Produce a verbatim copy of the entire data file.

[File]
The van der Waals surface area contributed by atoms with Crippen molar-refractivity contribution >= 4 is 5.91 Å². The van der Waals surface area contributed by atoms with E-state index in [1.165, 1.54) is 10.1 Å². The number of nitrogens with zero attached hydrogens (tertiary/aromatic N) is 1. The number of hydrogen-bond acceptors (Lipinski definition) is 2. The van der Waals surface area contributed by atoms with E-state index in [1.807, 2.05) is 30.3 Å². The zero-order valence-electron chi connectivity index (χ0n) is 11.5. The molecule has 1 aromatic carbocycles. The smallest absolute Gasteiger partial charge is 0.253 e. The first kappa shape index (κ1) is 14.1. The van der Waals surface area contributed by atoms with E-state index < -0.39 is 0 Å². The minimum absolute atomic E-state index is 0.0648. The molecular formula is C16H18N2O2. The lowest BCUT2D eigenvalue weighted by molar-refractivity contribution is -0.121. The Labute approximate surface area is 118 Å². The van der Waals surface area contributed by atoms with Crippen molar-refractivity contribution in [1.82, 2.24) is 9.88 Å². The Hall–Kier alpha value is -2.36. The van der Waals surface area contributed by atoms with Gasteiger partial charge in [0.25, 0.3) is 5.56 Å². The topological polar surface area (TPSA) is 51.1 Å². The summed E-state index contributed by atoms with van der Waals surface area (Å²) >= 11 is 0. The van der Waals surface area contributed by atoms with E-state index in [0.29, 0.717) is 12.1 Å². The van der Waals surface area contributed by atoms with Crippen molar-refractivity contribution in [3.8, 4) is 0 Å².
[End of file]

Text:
The van der Waals surface area contributed by atoms with Crippen molar-refractivity contribution >= 4 is 5.91 Å². The van der Waals surface area contributed by atoms with E-state index in [1.165, 1.54) is 10.1 Å². The number of nitrogens with zero attached hydrogens (tertiary/aromatic N) is 1. The number of hydrogen-bond acceptors (Lipinski definition) is 2. The van der Waals surface area contributed by atoms with E-state index in [1.807, 2.05) is 30.3 Å². The zero-order valence-electron chi connectivity index (χ0n) is 11.5. The molecule has 1 aromatic carbocycles. The smallest absolute Gasteiger partial charge is 0.253 e. The first kappa shape index (κ1) is 14.1. The van der Waals surface area contributed by atoms with E-state index < -0.39 is 0 Å². The minimum absolute atomic E-state index is 0.0648. The molecular formula is C16H18N2O2. The lowest BCUT2D eigenvalue weighted by molar-refractivity contribution is -0.121. The Labute approximate surface area is 118 Å². The van der Waals surface area contributed by atoms with Crippen molar-refractivity contribution in [1.82, 2.24) is 9.88 Å². The Hall–Kier alpha value is -2.36. The van der Waals surface area contributed by atoms with Gasteiger partial charge in [0.25, 0.3) is 5.56 Å². The topological polar surface area (TPSA) is 51.1 Å². The summed E-state index contributed by atoms with van der Waals surface area (Å²) >= 11 is 0. The van der Waals surface area contributed by atoms with E-state index in [0.29, 0.717) is 12.1 Å². The van der Waals surface area contributed by atoms with Crippen molar-refractivity contribution in [3.8, 4) is 0 Å².